Today, the disruptive potential of climate change is becoming increasingly evident. The just-in-time business model may have kept costs low, and companies lean and nimble, but they do not leave room for unforeseen shocks. The same applies to cities. Major urban hubs for production, trade and travel are often badly affected by international shocks irrespective of the source.
In the past, floods, droughts and food shortages had devastating but largely localized impacts. Today, these crises often affect more than one country or region. While the globalization of production chains has brought systemic gains for the world economy, it has also exacerbated the speed and scope of contagion in the event of shocks and disruptions.
Climate-related disruptions are also already testing the resilience of political institutions. Declining trust in government may lead to more reluctance on the part of politicians to take controversial steps needed to facilitate the low carbon, climate resilient transition.
All these developments are strong reminders that investing in preparedness and resilience pays. The United Nations points out that every dollar spent on disaster risk reduction saves $7 in emergency response. As it currently stands, however, every dollar spent on prevention and preparedness is outmatched by the $9 spent in responses.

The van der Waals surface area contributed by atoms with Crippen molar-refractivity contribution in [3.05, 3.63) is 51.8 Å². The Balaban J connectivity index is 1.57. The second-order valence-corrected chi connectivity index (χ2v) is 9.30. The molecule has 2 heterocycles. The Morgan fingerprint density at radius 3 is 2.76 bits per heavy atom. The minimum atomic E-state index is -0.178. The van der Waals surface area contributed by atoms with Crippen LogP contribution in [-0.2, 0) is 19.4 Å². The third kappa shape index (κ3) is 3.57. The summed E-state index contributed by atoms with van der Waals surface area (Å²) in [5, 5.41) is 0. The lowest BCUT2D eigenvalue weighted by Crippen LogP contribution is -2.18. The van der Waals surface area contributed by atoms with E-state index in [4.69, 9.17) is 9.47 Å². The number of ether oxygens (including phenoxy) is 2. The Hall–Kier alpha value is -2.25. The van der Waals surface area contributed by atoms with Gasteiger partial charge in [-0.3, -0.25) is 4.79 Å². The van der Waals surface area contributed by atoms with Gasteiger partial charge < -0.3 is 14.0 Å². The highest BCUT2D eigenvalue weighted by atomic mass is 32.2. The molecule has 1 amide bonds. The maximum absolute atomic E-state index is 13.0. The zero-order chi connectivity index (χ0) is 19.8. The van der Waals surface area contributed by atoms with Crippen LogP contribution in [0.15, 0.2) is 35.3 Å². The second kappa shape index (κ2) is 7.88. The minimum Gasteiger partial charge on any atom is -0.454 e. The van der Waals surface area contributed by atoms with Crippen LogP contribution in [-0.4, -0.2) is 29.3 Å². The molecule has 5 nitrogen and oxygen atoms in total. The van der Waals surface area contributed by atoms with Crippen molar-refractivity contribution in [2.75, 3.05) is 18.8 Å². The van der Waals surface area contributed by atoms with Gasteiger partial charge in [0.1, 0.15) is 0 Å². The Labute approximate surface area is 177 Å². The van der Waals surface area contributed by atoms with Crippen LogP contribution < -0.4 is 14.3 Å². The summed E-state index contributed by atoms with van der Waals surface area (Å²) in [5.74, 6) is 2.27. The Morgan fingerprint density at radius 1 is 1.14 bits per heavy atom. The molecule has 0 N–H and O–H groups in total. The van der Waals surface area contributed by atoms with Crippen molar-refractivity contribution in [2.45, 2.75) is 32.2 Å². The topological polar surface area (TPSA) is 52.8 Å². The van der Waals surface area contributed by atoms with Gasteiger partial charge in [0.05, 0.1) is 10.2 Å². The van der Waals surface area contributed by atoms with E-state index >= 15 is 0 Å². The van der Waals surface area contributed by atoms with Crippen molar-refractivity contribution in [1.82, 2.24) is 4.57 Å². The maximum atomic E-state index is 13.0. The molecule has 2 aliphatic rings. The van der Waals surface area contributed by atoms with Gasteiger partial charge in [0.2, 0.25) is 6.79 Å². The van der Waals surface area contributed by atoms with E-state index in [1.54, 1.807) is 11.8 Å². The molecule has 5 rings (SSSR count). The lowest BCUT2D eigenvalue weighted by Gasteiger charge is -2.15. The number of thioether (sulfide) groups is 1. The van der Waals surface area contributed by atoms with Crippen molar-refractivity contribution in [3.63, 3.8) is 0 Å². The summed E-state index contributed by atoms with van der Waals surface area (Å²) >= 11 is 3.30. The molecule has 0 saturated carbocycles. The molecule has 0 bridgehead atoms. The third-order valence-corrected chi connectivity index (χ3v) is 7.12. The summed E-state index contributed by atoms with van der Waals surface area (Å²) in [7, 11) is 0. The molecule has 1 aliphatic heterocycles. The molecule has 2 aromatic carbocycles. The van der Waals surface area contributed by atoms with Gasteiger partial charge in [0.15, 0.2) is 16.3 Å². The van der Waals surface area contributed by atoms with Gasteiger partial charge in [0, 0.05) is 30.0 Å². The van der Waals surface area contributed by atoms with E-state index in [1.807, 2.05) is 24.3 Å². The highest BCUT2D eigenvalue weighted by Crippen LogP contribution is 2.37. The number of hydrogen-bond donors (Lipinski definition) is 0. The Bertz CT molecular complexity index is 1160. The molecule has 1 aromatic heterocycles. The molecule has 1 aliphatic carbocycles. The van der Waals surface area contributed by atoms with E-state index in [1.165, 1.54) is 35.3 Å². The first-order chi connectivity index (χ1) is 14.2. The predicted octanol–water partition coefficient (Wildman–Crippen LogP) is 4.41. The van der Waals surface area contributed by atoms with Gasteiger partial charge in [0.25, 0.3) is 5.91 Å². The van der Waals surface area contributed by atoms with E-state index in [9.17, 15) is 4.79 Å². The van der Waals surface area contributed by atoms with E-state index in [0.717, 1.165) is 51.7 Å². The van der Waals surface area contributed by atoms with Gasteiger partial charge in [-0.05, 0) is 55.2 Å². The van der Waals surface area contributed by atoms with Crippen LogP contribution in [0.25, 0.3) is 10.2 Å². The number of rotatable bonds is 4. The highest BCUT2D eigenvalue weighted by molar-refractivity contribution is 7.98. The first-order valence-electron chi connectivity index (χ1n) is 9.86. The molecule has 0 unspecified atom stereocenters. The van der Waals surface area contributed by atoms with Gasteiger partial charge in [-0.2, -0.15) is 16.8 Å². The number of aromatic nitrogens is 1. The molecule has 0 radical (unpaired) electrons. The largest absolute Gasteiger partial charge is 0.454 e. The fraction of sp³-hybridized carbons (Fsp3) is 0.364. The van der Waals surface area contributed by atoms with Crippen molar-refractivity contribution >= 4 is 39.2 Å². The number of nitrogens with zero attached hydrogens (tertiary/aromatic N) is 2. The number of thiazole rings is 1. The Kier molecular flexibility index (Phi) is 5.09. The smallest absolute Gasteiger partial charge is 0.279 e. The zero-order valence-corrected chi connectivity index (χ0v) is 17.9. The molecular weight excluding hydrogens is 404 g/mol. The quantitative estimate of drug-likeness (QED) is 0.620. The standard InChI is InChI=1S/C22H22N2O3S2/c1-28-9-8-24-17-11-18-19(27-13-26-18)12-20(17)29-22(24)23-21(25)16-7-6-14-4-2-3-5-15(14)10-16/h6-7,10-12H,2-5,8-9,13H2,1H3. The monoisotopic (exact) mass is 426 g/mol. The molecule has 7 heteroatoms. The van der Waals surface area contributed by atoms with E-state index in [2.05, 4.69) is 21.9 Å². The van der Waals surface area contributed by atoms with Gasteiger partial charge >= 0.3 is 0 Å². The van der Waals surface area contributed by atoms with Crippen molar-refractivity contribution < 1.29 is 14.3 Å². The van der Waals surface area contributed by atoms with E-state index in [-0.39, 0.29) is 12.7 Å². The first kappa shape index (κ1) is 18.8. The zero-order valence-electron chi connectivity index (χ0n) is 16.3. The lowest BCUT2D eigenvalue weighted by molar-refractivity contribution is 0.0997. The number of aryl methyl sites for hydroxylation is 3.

In response to these challenges, this panel explores how to build new coalitions to strengthen national and sub-national level preparedness, improve prospects for international co-operation and surface concrete recommendations for global climate resilience.
Emma Howard Boyd, Chair, Environment Agency
Naoko Ishii, CEO and Chairperson, Global Environment Facility
Zoë Knight, Managing Director and Group Head, Centre of Sustainable Finance, HSBC
Paul Simpson, CEO, CDP
Andrew Steer, President and CEO, World Resources Institute
Mark Watts, Executive Director, C40 Cities Climate Leadership Group
Chair: Bernice Lee OBE, Executive Director, Hoffmann Centre for Sustainable Resource Economy, Chatham House